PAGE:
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  Date Author Title           ISSN 1923-7871
1487. September 23, 2017 Dick Nichols Catalonia Referendum: Resisting the Spanish Government Siege
In 1713-14, it took the troops of Spain’s Borbon monarchy 14 months of siege before taking Barcelona and ending Catalan self-rule. In September 2017, Catalonia is again under siege, this time from the central Spanish People’s Party (PP) government. Under prime minister Mariano Rajoy the Spanish state is concentrating all its firepower on stopping the Catalan government’s October 1 independence referendum. On that day, if this siege is successfully resisted, Catalan citizens will vote on whether 'Catalonia should become an independent state in the form of a republic.'
1486. September 22, 2017 José Luis Martínez In Defence of Democratic Rights in Catalonia
In Catalonia an important process of independence is taking place against Spain. At the request of the Popular Party (PP), the Spanish Constitutional Court declared the Catalan Statute of 2010, unconstitutional. This statute was negotiated between the Government of José Luis Rodríguez Zapatero and later endorsed by the Spanish Parliament. Since then, the number of Catalans who want to become independent from Spain has not stopped growing. The degree of autonomy that Catalonia was going to reach was far too much for a right-wing party as the PP, despite the 2010 statute cuts which were decided by the Spanish parliament.
1485. September 21, 2017 Trade Unions for Energy Democracy UK Unions Call for Energy to be Returned to Public Ownership
The annual congress of the UK Trades Union Congress (TUC) has passed a historic composite resolution on climate change that supports the energy sector being returned to public ownership and democratic control. The resolution - carried unanimously - calls upon the 5.7-million-member national federation to work with the Labour Party to achieve this goal, as well as to: implement a mass program for energy conservation and efficiency; lobby for the establishment of a 'just transition' strategy for affected workers; and, investigate the long-term risks to pension funds from investments in fossil fuels.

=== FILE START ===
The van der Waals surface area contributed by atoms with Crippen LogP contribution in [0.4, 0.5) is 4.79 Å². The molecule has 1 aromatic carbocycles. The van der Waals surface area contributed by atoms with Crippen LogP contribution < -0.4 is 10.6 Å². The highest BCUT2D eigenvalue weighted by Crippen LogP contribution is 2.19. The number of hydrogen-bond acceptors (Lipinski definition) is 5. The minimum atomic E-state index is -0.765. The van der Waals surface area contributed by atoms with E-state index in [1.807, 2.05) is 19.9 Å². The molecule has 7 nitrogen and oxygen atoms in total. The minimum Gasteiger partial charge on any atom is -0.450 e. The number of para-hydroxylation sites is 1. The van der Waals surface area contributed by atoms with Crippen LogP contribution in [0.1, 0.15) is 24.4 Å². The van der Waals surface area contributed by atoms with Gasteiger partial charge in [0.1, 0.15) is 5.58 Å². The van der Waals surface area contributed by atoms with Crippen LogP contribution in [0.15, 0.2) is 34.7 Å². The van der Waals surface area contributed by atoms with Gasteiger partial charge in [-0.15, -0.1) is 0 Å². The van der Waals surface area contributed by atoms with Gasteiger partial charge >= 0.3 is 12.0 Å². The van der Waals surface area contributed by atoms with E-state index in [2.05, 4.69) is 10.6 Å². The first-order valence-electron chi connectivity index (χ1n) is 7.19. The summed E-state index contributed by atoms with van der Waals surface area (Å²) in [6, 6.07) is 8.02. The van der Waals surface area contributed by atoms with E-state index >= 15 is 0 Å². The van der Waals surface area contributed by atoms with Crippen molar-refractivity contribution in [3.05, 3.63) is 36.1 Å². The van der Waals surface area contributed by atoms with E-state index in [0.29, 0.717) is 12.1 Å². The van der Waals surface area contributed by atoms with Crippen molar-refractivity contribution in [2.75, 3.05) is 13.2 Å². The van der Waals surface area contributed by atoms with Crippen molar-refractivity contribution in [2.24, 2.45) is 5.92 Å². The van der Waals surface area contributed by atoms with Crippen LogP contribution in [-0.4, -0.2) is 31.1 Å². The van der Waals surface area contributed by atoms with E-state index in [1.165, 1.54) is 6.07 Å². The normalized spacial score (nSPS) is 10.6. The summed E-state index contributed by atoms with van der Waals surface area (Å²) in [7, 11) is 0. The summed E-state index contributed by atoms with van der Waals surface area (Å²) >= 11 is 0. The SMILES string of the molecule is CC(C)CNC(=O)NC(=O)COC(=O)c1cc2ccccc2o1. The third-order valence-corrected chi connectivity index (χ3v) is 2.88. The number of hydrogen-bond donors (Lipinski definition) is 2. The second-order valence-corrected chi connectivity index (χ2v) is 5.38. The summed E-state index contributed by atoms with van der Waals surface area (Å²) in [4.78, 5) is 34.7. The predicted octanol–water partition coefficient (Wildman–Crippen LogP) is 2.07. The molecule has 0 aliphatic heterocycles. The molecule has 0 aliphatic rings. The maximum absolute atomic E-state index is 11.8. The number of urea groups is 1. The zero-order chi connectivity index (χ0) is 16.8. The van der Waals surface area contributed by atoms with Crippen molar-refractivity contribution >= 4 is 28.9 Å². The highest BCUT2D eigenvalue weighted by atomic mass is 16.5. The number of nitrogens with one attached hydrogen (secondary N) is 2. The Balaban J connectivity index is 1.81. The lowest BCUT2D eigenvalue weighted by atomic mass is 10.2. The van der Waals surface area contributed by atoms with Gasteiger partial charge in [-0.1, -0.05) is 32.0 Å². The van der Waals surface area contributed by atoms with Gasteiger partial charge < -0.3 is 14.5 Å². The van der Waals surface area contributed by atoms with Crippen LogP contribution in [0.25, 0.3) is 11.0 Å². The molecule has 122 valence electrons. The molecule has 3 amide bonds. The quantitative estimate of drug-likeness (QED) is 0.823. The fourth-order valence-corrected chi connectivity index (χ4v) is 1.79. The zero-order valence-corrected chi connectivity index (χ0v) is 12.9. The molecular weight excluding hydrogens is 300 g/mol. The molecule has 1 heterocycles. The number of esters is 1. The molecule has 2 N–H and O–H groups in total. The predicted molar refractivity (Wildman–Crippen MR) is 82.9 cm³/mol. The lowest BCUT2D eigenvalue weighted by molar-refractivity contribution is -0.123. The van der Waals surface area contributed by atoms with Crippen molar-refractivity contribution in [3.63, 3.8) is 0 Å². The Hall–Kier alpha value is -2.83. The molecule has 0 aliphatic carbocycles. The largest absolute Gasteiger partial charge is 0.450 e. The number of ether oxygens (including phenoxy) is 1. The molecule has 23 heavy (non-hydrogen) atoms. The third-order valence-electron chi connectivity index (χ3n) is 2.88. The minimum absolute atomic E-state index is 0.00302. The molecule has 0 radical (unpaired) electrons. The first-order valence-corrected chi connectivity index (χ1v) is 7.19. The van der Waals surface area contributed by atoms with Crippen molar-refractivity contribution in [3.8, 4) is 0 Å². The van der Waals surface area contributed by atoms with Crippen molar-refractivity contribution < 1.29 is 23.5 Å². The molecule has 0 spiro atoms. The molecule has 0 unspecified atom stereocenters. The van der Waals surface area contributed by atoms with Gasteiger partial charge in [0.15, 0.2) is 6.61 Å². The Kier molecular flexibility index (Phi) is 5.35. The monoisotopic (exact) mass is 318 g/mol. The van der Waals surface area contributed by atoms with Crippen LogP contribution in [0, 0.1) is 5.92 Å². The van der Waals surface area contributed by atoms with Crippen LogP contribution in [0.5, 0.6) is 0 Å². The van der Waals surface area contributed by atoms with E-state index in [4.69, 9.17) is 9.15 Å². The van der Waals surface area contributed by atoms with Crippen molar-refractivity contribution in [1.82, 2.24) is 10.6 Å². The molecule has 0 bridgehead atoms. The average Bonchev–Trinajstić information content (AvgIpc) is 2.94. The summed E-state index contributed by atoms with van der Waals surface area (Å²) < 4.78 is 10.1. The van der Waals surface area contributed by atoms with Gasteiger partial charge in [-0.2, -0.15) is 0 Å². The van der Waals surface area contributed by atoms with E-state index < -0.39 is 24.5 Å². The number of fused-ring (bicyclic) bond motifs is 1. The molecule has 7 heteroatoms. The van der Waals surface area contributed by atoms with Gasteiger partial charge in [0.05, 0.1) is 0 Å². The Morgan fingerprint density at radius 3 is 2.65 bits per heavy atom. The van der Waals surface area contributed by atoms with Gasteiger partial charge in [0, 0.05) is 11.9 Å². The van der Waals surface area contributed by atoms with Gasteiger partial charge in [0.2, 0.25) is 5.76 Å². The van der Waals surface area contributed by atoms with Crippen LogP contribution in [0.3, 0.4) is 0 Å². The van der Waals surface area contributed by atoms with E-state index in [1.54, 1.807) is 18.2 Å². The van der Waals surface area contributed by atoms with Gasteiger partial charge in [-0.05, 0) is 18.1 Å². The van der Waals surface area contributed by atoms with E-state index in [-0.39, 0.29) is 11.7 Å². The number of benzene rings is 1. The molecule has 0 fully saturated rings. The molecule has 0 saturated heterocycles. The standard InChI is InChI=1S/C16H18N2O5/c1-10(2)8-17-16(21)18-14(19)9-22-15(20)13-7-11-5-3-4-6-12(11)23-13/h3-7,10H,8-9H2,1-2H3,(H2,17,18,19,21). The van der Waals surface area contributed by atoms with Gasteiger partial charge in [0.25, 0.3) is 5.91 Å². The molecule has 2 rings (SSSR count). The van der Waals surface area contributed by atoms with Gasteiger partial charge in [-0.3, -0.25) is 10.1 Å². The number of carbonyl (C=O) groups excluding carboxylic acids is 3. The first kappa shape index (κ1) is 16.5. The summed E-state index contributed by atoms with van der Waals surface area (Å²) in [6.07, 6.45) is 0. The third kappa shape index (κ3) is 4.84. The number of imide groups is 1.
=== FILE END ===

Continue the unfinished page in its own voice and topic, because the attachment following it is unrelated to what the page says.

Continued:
1484. September 20, 2017 Ontarians for a Just Accountable Mineral Strategy First Nations and Ontario's Ring of Fire
Ontarians for a Just Accountable Mineral Strategy (OJAMS) condemns the Wynne government’s recent decision to begin road construction to the Ring of Fire mineral deposit in 2019 without obtaining the free, prior and informed consent of the Matawa First Nations. This decision is not only in violation of the constitutionally-recognized rights of Aboriginal peoples, but also the Ontario Government’s Regional Framework Agreement with the Matawa First Nations finalized in 2014.
1483. September 18, 2017 Aidan Macdonald and Heidi MacFarland Workers’ Comp is a Right!
For years now, injured workers and frontline advocates have been sounding the alarm that Ontario’s Workplace Safety and Insurance Board (WSIB) has been 'getting its financial house in order' through austerity and cost-cutting measures. Whether it be from slashing compensation for lost wages, denying healthcare treatment and medication, or refusing to recognize mental health injuries, the cuts have come squarely on the backs of injured workers. But resilient and strong in the face of injustice, injured workers across the province are rising up. The Ontario Network of Injured Workers’ Groups (ONIWG) - an umbrella organization of injured worker groups throughout Ontario - is launching a province-wide campaign called Workers’ Comp is a Right.
1482. September 15, 2017 Gilmar Mauro interviewed by Brian Mier The MST and the Fight to Change the Brazilian Power Structure
Unlike other former European colonies in the Americas, Brazil has never implemented agrarian reform. With the world’s most unequal land division, three per cent of the population owns approximately 2/3 of the arable land. When former president João Goulart attempted to enact agrarian reform in 1964, he was thrown out of office in a U.S.-backed military coup.
1481. September 13, 2017 Confédération générale du travail Casualization as a Social Model in France? Definitely No!